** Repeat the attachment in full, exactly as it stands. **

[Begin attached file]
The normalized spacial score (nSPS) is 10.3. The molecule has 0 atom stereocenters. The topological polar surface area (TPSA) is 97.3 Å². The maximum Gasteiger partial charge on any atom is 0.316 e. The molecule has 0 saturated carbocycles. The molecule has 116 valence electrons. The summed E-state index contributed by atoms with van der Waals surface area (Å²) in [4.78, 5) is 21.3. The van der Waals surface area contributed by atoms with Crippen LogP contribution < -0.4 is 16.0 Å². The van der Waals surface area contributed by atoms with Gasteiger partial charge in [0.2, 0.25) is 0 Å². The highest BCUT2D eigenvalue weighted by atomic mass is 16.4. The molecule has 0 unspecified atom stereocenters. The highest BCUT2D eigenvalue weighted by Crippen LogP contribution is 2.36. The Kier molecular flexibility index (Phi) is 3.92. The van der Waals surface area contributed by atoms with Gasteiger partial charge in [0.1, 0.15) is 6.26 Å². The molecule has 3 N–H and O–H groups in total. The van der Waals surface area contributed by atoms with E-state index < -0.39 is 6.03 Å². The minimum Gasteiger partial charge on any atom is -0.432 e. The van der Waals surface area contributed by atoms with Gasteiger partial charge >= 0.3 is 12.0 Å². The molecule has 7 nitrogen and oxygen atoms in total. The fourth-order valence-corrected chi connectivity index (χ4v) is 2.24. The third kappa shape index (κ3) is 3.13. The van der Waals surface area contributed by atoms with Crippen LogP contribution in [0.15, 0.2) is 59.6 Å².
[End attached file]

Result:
The normalized spacial score (nSPS) is 10.3. The molecule has 0 atom stereocenters. The topological polar surface area (TPSA) is 97.3 Å². The maximum Gasteiger partial charge on any atom is 0.316 e. The molecule has 0 saturated carbocycles. The molecule has 116 valence electrons. The summed E-state index contributed by atoms with van der Waals surface area (Å²) in [4.78, 5) is 21.3. The van der Waals surface area contributed by atoms with Crippen LogP contribution < -0.4 is 16.0 Å². The van der Waals surface area contributed by atoms with Gasteiger partial charge in [0.2, 0.25) is 0 Å². The highest BCUT2D eigenvalue weighted by atomic mass is 16.4. The molecule has 0 unspecified atom stereocenters. The highest BCUT2D eigenvalue weighted by Crippen LogP contribution is 2.36. The Kier molecular flexibility index (Phi) is 3.92. The van der Waals surface area contributed by atoms with Gasteiger partial charge in [0.1, 0.15) is 6.26 Å². The molecule has 3 N–H and O–H groups in total. The van der Waals surface area contributed by atoms with E-state index < -0.39 is 6.03 Å². The minimum Gasteiger partial charge on any atom is -0.432 e. The van der Waals surface area contributed by atoms with Gasteiger partial charge >= 0.3 is 12.0 Å². The molecule has 7 nitrogen and oxygen atoms in total. The fourth-order valence-corrected chi connectivity index (χ4v) is 2.24. The third kappa shape index (κ3) is 3.13. The van der Waals surface area contributed by atoms with Crippen LogP contribution in [0.15, 0.2) is 59.6 Å².